“Many schools credit the energy and water savings to the fact that without trays, students have to think more carefully before selecting their foods. This results in less food waste, as students are less likely to take foods they will not end up eating. As a result of the reduced food waste, less water and energy are spent cleaning trays and plates and processing uneaten food. Over the course of a year, these savings can help a school significantly reduce its impact on the environment.

    The advantages of going trayless aren’t just limited to the environment, however. Some schools anticipate that with an absence of trays and an increased awareness of food consumption, portions may begin to drop as well, resulting in healthier students and slimmer waistlines. Other schools expect that cutting back on food waste will allow them to save money on food in the long run — a savings they can then pass on to their students. “

  6. Brooke says:

    I agree with that statement, Andy, and I think that the goal should be something more along the lines of what Josh posted about Tech. Hopefully that’s the goal, and one day they’ll get there, but in the meantime, shouldn’t they get *some* credit for the positive changes and steps they are taking towards less waste?

  7. Andy says:

    JMU should *definitely* get credit for building a LEED certified building (is this their first?) and for the efforts of students and faculty to make the campus more environmentally friendly. I believe the dining operations are actually managed by Aramark, who need to do more about reducing waste in the dining rooms.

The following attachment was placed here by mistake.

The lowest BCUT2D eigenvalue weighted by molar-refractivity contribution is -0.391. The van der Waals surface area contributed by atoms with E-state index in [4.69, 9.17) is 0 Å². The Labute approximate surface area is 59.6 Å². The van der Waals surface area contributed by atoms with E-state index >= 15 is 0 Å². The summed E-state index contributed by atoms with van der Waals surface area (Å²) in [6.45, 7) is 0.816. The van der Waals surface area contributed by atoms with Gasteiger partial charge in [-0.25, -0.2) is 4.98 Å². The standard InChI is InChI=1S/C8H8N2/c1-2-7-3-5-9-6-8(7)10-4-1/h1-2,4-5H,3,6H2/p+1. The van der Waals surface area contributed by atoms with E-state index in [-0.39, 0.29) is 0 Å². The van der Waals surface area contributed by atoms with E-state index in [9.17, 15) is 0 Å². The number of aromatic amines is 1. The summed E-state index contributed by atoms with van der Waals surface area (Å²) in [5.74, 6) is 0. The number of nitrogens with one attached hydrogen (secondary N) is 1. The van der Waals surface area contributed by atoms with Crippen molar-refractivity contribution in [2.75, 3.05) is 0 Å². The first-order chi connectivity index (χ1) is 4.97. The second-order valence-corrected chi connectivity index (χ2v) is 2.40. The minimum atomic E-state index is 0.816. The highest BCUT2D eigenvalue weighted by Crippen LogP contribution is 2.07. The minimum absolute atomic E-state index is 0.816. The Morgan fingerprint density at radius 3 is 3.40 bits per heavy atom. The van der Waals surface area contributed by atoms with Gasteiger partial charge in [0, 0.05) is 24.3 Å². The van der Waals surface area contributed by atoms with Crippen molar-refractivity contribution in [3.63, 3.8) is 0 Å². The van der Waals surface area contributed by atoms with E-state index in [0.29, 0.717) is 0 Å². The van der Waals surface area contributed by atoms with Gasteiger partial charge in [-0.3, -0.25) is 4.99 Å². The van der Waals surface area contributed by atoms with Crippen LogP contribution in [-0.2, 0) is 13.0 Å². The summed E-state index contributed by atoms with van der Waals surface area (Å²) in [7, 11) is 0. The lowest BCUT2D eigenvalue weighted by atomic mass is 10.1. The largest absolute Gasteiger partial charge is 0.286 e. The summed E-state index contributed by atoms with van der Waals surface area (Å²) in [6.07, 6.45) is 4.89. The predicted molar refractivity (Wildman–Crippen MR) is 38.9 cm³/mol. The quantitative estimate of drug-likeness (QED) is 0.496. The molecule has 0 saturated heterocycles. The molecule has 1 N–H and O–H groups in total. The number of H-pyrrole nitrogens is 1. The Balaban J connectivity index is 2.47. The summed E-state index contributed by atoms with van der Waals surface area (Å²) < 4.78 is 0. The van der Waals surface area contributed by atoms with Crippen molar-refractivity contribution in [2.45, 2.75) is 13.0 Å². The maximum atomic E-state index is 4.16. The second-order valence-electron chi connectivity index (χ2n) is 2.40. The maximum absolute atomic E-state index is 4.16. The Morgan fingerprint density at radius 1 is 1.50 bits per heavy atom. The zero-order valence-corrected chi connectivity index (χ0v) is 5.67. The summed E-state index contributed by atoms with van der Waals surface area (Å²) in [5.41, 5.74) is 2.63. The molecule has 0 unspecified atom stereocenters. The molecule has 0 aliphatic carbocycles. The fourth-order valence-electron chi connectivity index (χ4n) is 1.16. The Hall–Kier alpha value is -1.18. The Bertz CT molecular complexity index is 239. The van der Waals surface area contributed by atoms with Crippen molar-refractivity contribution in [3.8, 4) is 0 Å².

Hey, if JMU goes trayless, what will the students use to slide down the hills when it snows?

  8. Frank J Witt says:

    After my first and ONLY interview with Aramark, I am thoroughly convinced they tried to reduce something alright…my paycheck. I was working at EMU thru Pioneer College Caterers and making a polite $10.75…3 years ago. When I applied for a management job at JMU the guy offered me a measly $8.25 ! When asked about the difference between salaries and position, he told “Hey, in 2 1/2 years, you will about where you are now.”
    Anyway…I like the idea of better/healthier practices. Now, did I see that our garbage man actually took out the plastic containers that we had plants and threw them into our regular garbage instead of leaving them in our recycle bin? Yep, don’t understand it but I’m sure he knows what he is doing. They used to come and empty the recycle bins at the restaurant too…until we had to keep digging all the trash out that the “kids” were throwing in them.

    Oh yeah, went to the farmer’s market this morning and bought some fresh green beans, some Italian “L” peppers and green peppers and 1 small cantaloupe. Some guy actually was asking $5 / pound for green beans…I didn’t mind paying $3 but $5 is a little off base. Today’s dinner …Fresh Wild Caught Salmon, Fresh Green Beans and pepper Combo w/ Ms. Dash providing the seasoning (Fat Free) and a cubed Cantaloupe and Seedless Watermelon salad with an Orange Cream Yogurt dip….MMMMMM

  9. Scott Rogers says:

    >> JMU’s dining services could hardly get LESS green!

    I’m not sure I agree…

    >> Their restaurants generate tons of unnecessary waste by using disposables instead of washable (and reusable) plates, cups, and silverware.

    Their largest dining facility, D-Hall, has had washable and reusable plates, cups and silverware as long as I can remember. I believe back in 1996 when I started at JMU they were using those washable/reusable items, and when I ate there a month or so ago, the same was true.

    Some of their other dining facilities might not have the same set up, but I think it’s notable that the main facility does.

  10. Josh says:

    Frank: You should start a food blog! :)

  11. Thanh says: